Neuroanatomy of pseudobulbar affect : a quantitative MRI study in multiple sclerosis

J Neurol. 2008 Mar;255(3):406-12. doi: 10.1007/s00415-008-0685-1. Epub 2008 Feb 26.


Pseudobulbar affect (PBA) is defined as episodes of involuntary crying, laughing, or both in the absence of a matching subjective mood state. This neuropsychiatric syndrome can be found in a number of neurological disorders including multiple sclerosis (MS). The aim of this study was to identify neuroanatomical correlates of PBA in multiple sclerosis (MS) using a case-control 1.5T MRI study. MS patients with (n = 14) and without (n = 14) PBA were matched on demographic, disease course, and disability variables. Comorbid psychiatric disorders including depressive and anxiety disorders were absent. Hypo- and hyperintense lesion volumes plus measurements of atrophy were obtained and localized anatomically according to parcellated brain regions. Between-group statistical comparisons were undertaken with alpha set at 0.01 for the primary analysis. Discrete differences in lesion volume were noted in six regions: Brainstem hypointense lesions, bilateral inferior parietal and medial inferior frontal hyperintense lesions, and right medial superior frontal hyperintense lesions were all significantly higher in the PBA group. A logistic regression model identified four of these variables (brainstem hypointense, left inferior parietal hyperintense, and left and right medial inferior frontal hyperintense lesion volumes) that accounted for 70% of the variance when it came to explaining the presence of PBA. In conclusion, MS patients with PBA have a distinct distribution of brain lesions when compared to a matched MS sample without PBA. The lesion data support a widely-dispersed neural network involving frontal, parietal, and brainstem regions in the pathophysiology of PBA.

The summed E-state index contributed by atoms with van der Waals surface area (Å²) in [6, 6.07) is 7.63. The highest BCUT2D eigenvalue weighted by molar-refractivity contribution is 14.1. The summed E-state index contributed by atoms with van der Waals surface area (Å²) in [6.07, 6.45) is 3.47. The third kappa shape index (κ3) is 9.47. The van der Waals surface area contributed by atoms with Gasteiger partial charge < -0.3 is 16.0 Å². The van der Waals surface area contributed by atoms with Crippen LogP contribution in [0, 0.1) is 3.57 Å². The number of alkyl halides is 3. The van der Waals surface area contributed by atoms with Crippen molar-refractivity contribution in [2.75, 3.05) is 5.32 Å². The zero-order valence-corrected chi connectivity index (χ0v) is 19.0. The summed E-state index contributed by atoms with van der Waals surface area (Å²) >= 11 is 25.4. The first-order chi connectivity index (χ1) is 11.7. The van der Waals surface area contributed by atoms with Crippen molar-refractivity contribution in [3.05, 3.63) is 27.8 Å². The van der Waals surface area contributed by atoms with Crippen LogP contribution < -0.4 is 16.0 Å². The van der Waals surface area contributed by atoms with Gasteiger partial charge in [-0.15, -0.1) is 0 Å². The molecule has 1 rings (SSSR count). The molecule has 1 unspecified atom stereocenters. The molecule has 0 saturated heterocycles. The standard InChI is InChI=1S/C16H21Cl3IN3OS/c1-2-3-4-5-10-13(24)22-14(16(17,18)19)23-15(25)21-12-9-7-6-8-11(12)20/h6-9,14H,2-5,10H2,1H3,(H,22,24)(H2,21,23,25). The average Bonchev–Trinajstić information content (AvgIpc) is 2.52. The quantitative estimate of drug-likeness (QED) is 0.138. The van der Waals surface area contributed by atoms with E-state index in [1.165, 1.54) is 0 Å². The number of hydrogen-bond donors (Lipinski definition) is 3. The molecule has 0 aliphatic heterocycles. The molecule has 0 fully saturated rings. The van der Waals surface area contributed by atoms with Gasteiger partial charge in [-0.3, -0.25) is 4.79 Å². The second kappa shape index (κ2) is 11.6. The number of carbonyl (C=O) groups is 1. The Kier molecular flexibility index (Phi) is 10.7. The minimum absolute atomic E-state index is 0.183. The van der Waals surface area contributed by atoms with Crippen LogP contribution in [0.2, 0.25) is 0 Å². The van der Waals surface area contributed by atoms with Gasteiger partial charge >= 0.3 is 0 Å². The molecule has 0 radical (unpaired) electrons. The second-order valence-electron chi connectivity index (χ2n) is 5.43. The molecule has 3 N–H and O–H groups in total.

Publication types

  • Research Support, Non-U.S. Gov't

MeSH terms

  • Adult
  • Affective Symptoms / etiology
  • Affective Symptoms / psychology*
  • Atrophy
  • Brain / pathology
  • Case-Control Studies
  • Expressed Emotion
  • Female
  • Humans
  • Image Processing, Computer-Assisted
  • Magnetic Resonance Imaging
  • Male
  • Middle Aged
  • Multiple Sclerosis / complications
  • Multiple Sclerosis / pathology*
  • Multiple Sclerosis / psychology
  • Prognosis